Mary’s never been completely honest with anyone–especially herself.
The man she’s supposed to marry reminds her of her father in ways she’s suppressed for years–controlling, abusive, and manipulative. The sisters she’s finally found don’t understand her shame or confusion.
When Ian enters the picture with his British accent and Montana tan, Mary starts to question the past and her loyalty to a father who took away all her chances at true happiness.
Can Mary help her sisters break free from their father’s diabolical past? Or will his sins corrupt any chance at true happiness with Ian? And herself?
Why couldn’t Ian get his head wrapped around working on the stupid fence post? Some idiot had driven off the road the night before and smashed into a post made of treated wood and then gotten his vehicle towed before Ian could find out who did it.
He growled as he pushed on one side of the post and then the other. His thoughts weren’t focused on removing the damaged fence piece and replacing it. He couldn’t escape tortuous thoughts about Mary getting married the day before. He kicked the post with the sole of his cowboy boot.
By that time, he’d worked himself up so much, he had her married off in his mind and convinced himself she was gone forever.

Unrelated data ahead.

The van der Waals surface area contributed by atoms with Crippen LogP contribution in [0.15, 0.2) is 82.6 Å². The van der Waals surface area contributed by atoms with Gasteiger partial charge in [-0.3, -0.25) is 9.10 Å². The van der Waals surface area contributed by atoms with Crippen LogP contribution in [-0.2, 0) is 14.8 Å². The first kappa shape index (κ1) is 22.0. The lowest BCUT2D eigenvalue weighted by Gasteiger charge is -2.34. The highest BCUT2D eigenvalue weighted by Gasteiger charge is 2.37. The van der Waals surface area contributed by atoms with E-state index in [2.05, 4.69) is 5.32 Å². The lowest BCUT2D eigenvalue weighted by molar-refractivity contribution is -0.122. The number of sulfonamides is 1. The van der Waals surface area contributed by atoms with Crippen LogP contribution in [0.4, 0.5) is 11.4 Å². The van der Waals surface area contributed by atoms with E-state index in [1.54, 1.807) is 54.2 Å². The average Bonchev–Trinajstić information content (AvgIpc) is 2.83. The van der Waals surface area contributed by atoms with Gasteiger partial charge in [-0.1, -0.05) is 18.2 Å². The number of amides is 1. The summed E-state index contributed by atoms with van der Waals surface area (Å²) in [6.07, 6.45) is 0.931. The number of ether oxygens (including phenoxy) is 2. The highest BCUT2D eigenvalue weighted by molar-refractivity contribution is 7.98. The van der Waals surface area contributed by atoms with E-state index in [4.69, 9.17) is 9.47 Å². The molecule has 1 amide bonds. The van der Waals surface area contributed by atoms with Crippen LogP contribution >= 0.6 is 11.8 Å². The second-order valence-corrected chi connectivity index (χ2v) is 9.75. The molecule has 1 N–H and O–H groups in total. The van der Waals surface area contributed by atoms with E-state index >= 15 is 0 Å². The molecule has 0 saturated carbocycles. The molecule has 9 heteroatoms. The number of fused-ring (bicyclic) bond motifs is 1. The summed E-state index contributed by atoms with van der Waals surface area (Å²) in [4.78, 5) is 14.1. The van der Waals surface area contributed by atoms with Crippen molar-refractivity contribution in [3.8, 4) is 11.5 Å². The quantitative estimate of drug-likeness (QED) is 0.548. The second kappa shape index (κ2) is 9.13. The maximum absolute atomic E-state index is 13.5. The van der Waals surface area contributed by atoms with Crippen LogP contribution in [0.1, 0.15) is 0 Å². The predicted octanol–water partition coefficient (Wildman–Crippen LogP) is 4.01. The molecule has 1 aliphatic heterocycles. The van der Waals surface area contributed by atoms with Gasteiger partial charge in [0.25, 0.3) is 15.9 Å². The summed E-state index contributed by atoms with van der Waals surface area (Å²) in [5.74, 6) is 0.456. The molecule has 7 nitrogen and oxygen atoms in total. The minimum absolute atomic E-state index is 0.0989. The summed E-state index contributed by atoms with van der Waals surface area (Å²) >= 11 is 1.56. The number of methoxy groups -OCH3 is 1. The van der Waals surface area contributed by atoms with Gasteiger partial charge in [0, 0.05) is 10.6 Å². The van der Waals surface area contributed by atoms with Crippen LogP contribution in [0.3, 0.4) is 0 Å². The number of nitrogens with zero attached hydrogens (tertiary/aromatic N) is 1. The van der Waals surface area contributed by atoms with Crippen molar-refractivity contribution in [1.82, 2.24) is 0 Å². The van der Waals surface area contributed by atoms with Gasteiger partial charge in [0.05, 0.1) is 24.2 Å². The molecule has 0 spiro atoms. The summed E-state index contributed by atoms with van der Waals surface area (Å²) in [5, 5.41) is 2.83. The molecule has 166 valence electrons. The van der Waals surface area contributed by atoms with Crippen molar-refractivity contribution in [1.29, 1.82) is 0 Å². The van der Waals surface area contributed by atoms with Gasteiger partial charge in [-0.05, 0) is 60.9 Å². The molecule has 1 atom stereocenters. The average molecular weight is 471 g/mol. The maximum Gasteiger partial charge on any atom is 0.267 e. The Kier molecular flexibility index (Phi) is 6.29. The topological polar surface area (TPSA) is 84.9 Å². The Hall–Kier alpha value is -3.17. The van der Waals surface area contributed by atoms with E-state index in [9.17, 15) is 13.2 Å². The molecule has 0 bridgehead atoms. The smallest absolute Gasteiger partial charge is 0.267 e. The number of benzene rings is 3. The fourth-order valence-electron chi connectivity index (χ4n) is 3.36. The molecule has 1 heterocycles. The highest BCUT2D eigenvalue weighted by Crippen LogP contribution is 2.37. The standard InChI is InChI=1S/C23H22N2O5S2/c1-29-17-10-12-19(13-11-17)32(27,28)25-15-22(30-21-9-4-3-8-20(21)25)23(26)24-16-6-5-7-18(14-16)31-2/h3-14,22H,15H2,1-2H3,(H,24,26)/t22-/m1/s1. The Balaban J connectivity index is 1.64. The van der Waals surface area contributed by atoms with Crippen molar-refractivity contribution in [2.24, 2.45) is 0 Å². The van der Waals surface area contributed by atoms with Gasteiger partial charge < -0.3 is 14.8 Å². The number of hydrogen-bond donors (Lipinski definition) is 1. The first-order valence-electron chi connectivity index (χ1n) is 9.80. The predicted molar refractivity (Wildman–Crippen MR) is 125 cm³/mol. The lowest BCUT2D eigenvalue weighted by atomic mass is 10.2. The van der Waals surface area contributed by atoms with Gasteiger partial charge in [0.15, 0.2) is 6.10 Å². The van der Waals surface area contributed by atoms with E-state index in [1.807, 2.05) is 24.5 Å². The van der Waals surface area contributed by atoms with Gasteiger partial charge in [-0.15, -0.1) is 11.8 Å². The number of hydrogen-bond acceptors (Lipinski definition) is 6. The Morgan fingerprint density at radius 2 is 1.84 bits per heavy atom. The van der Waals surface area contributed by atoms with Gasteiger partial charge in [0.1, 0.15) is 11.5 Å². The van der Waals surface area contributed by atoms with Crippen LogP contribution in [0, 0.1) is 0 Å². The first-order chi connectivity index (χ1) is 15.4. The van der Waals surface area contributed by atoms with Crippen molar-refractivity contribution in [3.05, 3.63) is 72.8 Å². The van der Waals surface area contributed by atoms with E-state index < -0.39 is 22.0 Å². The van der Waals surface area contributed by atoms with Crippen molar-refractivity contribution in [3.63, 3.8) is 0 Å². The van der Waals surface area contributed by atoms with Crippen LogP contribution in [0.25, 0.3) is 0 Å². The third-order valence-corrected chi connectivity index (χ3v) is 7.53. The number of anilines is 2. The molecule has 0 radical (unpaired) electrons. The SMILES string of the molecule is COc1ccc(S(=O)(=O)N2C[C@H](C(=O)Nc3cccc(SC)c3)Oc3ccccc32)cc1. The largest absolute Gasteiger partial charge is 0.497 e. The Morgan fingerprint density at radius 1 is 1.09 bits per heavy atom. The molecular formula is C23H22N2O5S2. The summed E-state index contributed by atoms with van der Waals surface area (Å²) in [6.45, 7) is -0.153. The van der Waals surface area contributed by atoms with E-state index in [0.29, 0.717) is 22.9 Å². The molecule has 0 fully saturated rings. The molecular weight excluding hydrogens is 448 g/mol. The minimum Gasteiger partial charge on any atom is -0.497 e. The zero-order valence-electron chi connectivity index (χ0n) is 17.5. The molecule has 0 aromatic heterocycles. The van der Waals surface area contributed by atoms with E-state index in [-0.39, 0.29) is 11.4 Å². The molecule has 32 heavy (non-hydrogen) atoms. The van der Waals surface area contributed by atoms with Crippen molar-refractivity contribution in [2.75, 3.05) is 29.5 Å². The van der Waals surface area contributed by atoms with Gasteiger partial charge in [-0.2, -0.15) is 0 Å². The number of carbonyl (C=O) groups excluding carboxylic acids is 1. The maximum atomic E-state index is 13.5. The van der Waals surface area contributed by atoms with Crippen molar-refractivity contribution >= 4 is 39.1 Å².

A car drove up, pulling to the side. If it was the stupid driver who’d wrecked his fence, right then was not the time to show up and apologize.
Ian whirled, fists clenched, ready to take someone on.
But Mary’s Subaru parked just off the shoulder of the road and she opened the door. Her slim cut jeans and t-shirt took the spur right out of his side.
He dropped his hands, turning back to the post before his confusion made him nauseous. Why was she there? To tell him about the wedding? He ground his teeth. Thanks but no thanks. He didn’t need any updates on her happily-ever-after nuptials.
The soft crunch of gravel as she approached made him close his eyes. Slowly he turned, careful to hide his roiling emotions. “Hi, Mary.”
“Hi, Ian.” She smiled at him, like she hadn’t torn up all his hopes and tossed them along the highway like forgotten litter.
“I hear you got married. How’s the honeymoon?” Great. He hadn’t wanted to sound bitter, but there his pain was, in plain view of her and God and anyone driving by. He rolled his hand to stretch his wrist to do something, anything to make himself feel better, feel different.
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Bonnie R. Paulson mixes her science and medical background with reality and possibilities to make even myths seem likely and give every romance the genetic strength to survive. Bonnie has discovered a dark and twisty turn in her writing that she hopes you enjoy as much as she has enjoyed uncovering it. Dirt biking with her family in the Northwest keeps her sane.
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